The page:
Peer opinion suggests that it is not recommended to fit a child less than two years of age with curl sides, as the ear cartilage is not fully developed. Further, curl sides that are fitted incorrectly can result in the child's ears protruding. The ideal dispensing solution for these patients is to fit loop end sides. Elastic or silicone ribbon can be threaded through the loops, thus enabling a secure frame fitting (see Figure 3).

Frame materials

Using a variety of frame materials is essential to ensure comfort for a broad range of patients. Titanium, gold (approximately 12 carat) and pure stainless steel are hypoallergenic metals, unlike frames containing nickel which commonly produce a dermatological reaction (see Figure 4).

Other metal frames are alloys, which may contain nickel, including plated materials such as Monel, rolled gold, and flexible 'memory' metal frames, which contain a base metal comprised of nickel, copper, manganese and zinc.

Although plastic spectacle frames are thought to be generally suitable for patients with sensitive skin, cellulose acetate frames can develop a rough, matt surface after prolonged wear and contact with the skin. (1) In certain patients, wearing a nickel frame produces a form of dermatitis although some types of synthetic plastic materials can produce similar effects. (2) Injection moulded plastics frames such as propionate, SPX (Silhouette) and Optyl (Safilo) are smooth materials, less abrasive than acetate and are lightweight, making the spectacles more comfortable to wear.

Spectacle frames do not contain carcinogenic substances, therefore, tumours of the nasal bearing surfaces cannot be due to chemicals, but could be initiated mechanically. (3) Plated metal spectacle frames can be coated with a clear lacquer to provide protection from the nickel content, however, the duration of protection depends upon the patient's skin. Manufacturers recommend re-lacquering after six months. If the associated problem is located at the temples or ear points, shrink-wrap tubing is available and can be easily fitted to the frame sides.

Skin conditions

It is important that the practitioner is aware of skin disorders that may be affected by the spectacle frame fitting and also referring patients if pathology of the adnexa is noted. This includes serious conditions such as basal cell carcinoma, apparent as a painless skin-coloured, hard nodule with a pearly appearance, sometimes with a raised rolled-border, surrounding a central ulcer, which may bleed (see Figure 5). Ocular symptoms, including those of systemic conditions, such as keratitis and iritis, can be reduced with careful dispensing. A large, close fitting frame, perhaps with side shields, can protect the eye from dust and wind. Prescribing a suitable tint can help reduce any photophobia.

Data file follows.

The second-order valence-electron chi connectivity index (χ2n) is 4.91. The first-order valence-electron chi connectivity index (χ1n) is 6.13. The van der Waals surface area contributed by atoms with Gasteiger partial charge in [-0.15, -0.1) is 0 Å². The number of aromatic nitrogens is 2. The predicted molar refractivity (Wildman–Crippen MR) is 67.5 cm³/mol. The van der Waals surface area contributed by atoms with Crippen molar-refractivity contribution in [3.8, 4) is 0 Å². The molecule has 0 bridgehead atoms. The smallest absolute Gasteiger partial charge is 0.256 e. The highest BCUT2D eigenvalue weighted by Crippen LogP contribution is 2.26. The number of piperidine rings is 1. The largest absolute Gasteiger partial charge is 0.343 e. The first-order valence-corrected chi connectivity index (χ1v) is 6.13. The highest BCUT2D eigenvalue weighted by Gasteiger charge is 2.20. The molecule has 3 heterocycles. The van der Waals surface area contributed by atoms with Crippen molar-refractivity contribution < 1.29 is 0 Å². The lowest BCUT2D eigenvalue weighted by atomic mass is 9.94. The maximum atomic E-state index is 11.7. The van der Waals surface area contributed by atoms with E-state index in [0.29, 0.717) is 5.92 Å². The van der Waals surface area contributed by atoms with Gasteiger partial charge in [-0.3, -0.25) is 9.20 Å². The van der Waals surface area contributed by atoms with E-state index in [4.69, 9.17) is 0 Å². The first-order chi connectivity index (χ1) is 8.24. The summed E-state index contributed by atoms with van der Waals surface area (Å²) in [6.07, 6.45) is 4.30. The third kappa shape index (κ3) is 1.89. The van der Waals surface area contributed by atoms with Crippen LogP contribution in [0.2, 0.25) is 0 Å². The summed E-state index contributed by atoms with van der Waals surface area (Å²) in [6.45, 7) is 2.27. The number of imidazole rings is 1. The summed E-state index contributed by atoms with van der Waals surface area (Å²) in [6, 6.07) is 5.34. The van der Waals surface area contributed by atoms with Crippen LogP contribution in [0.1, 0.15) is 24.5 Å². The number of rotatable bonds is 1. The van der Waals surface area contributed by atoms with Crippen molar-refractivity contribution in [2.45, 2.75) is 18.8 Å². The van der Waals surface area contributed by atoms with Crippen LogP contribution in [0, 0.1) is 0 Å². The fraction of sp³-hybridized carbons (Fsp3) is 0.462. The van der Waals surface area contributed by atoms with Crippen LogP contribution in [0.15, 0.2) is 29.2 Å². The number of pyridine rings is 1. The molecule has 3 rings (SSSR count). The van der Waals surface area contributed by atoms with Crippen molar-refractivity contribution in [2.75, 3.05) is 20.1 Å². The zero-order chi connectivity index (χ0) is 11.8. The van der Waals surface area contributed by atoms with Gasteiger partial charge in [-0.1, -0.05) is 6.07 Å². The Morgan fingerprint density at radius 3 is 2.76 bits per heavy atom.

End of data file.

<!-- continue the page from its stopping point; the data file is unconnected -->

Irritation caused by poor frame fitting can exacerbate skin problems. For example, if the spectacle frame aggravates facial cysts, they will discharge a keratin substance, which can lead to bacterial infection. Consequently, the correct pad fitting is essential. The use of various sized and shaped nose pads will provide a comfortable fitting by distributing the weight of the spectacles evenly on the wearer's bridge. Silicone pads and saddle bridges are hypoallergenic and available in a variety of fittings. Consideration should be given to fitting small round pads to prevent further irritation on facial carcinomas and cysts.

The practitioner should always be prepared to dispense a bespoke spectacle frame to enhance the fitting, comfort and cosmetic appearance for the individual patient where stock frames are unsuitable. Although this is not a frequent request, given the broad range of frames at the practitioner's disposal, custom design may be required if the patient has abnormal facial characteristics, such as a broken nose, a facial prosthesis, or they simply require a copy of a frame in a non-standard colour, eyesize or bridge fitting.


Prosthetic appliances are generally dispensed by the Hospital Eye Service following a specialist consultation and may vary from an artificial eye, to a false nose, ear or periorbital area. Skin prosthetics are generally made from a form of latex and a mix of silicone, and in the case of a false ear, nose or periorbital area can be attached by implanted magnets to the skull. For those wearing spectacles, attention to detail is essential. Ideally, skull grip sides commonly dispensed for sports such as cycling and golf offer the best fitting for those individuals with a false ear. In the case of a periorbital facial prosthesis, the appliance is often attached to the spectacles (see Figure 6); therefore, the frame fitting and any subsequent adjustments are imperative to prevent the frame from slipping.